Farming in the urban fringe is subject to many pressures including trespass, vandalism and fly tipping. It is also an area where local farmers and landowners can take particular advantage of the urban demand for food, leisure and environmental services (see also Agriculture). Changes in land management in the rural urban fringe – for example the growing of bio-fuel crops like short rotation coppice – can make a positive contribution to the landscape’s Green Infrastructure.
Urban Green Space
Green spaces are important to the quality of life of communities living in cities, towns and villages. Their ownership and management is complex, with responsibilities often falling between different bodies. Most areas are owned or managed by local authorities, town or parish council’s, or non-governmental organisations such as Durham Wildlife Trust and the Woodland Trust. The Government – in Planning Policy Guidance Note (PPG) 17 – encourages local authorities to undertake an assessment of the needs of communities for open space, sports and recreational facilities, and to develop strategies for their provision and management. CABE Space, part of the Commission for Architecture and the Built Environment, gives guidance on the production of Green Space Strategies. It describes their benefits as including:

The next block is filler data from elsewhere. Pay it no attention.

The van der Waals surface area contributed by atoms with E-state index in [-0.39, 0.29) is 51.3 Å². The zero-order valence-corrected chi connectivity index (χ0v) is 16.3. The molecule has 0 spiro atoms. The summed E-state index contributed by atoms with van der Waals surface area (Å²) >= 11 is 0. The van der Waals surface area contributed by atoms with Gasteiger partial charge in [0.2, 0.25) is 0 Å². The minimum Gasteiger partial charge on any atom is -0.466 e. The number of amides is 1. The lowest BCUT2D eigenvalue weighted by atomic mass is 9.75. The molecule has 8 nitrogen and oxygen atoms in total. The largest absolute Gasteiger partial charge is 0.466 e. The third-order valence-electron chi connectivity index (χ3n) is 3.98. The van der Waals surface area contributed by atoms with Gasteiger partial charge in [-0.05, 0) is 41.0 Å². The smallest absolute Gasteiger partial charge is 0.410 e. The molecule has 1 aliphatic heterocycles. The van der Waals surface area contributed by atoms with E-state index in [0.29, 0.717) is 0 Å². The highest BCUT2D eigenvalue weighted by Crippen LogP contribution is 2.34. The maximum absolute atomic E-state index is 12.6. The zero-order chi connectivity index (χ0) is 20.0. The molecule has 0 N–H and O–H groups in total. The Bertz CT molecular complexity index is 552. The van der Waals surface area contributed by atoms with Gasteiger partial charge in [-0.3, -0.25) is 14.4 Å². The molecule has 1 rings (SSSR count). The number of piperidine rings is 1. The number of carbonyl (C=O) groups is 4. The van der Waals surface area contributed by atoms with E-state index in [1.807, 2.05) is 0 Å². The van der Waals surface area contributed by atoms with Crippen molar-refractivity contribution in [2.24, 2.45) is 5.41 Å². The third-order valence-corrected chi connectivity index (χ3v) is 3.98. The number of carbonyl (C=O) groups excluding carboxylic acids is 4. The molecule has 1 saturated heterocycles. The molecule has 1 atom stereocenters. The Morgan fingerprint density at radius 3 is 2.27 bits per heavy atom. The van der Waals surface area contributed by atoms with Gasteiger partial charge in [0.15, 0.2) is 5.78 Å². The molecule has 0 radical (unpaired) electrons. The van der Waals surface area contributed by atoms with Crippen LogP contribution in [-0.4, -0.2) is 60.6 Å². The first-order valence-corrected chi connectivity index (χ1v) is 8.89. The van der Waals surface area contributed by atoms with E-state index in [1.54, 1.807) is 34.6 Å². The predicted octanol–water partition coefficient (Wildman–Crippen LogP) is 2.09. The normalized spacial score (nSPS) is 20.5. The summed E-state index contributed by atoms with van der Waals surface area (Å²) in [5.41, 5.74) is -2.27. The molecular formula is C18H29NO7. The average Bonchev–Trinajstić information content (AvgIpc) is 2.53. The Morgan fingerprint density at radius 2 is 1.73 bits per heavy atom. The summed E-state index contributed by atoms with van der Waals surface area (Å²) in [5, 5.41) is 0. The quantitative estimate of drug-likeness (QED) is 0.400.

- Maintaining and increasing the attractiveness of a locality to create a sense of civic pride.
- Raising property values and aiding urban regeneration and neighbourhood renewal.
- Boosting the economic potential of tourism, leisure and cultural activities.
- Securing external funding and focusing capital and revenue expenditure cost-effectively.
- Providing a wide variety of cultural, social and community facilities.